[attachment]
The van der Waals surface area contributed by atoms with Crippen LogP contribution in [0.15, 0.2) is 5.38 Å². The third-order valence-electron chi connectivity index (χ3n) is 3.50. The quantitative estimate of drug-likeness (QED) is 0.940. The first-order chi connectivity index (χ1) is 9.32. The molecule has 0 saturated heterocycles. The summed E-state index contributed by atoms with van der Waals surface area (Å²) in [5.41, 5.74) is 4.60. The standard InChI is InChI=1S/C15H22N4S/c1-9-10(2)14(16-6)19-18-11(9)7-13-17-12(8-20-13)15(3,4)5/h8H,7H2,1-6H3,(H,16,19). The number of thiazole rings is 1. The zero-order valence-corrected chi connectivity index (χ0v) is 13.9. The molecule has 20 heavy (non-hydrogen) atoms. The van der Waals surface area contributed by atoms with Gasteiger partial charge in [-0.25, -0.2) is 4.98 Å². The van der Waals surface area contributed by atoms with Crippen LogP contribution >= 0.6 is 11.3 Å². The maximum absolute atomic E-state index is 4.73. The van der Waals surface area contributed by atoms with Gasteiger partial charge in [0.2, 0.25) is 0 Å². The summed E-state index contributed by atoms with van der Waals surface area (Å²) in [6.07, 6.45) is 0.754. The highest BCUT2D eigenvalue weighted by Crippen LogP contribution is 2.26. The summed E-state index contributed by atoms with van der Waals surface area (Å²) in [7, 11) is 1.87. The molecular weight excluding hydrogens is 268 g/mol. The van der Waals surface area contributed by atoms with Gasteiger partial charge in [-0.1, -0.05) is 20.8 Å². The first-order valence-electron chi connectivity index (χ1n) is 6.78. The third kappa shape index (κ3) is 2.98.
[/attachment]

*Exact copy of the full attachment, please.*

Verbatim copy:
The van der Waals surface area contributed by atoms with Crippen LogP contribution in [0.15, 0.2) is 5.38 Å². The third-order valence-electron chi connectivity index (χ3n) is 3.50. The quantitative estimate of drug-likeness (QED) is 0.940. The first-order chi connectivity index (χ1) is 9.32. The molecule has 0 saturated heterocycles. The summed E-state index contributed by atoms with van der Waals surface area (Å²) in [5.41, 5.74) is 4.60. The standard InChI is InChI=1S/C15H22N4S/c1-9-10(2)14(16-6)19-18-11(9)7-13-17-12(8-20-13)15(3,4)5/h8H,7H2,1-6H3,(H,16,19). The number of thiazole rings is 1. The zero-order valence-corrected chi connectivity index (χ0v) is 13.9. The molecule has 20 heavy (non-hydrogen) atoms. The van der Waals surface area contributed by atoms with Gasteiger partial charge in [-0.25, -0.2) is 4.98 Å². The van der Waals surface area contributed by atoms with Crippen LogP contribution >= 0.6 is 11.3 Å². The maximum absolute atomic E-state index is 4.73. The van der Waals surface area contributed by atoms with Gasteiger partial charge in [0.2, 0.25) is 0 Å². The summed E-state index contributed by atoms with van der Waals surface area (Å²) in [6.07, 6.45) is 0.754. The highest BCUT2D eigenvalue weighted by Crippen LogP contribution is 2.26. The summed E-state index contributed by atoms with van der Waals surface area (Å²) in [7, 11) is 1.87. The molecular weight excluding hydrogens is 268 g/mol. The van der Waals surface area contributed by atoms with Gasteiger partial charge in [-0.1, -0.05) is 20.8 Å². The first-order valence-electron chi connectivity index (χ1n) is 6.78. The third kappa shape index (κ3) is 2.98.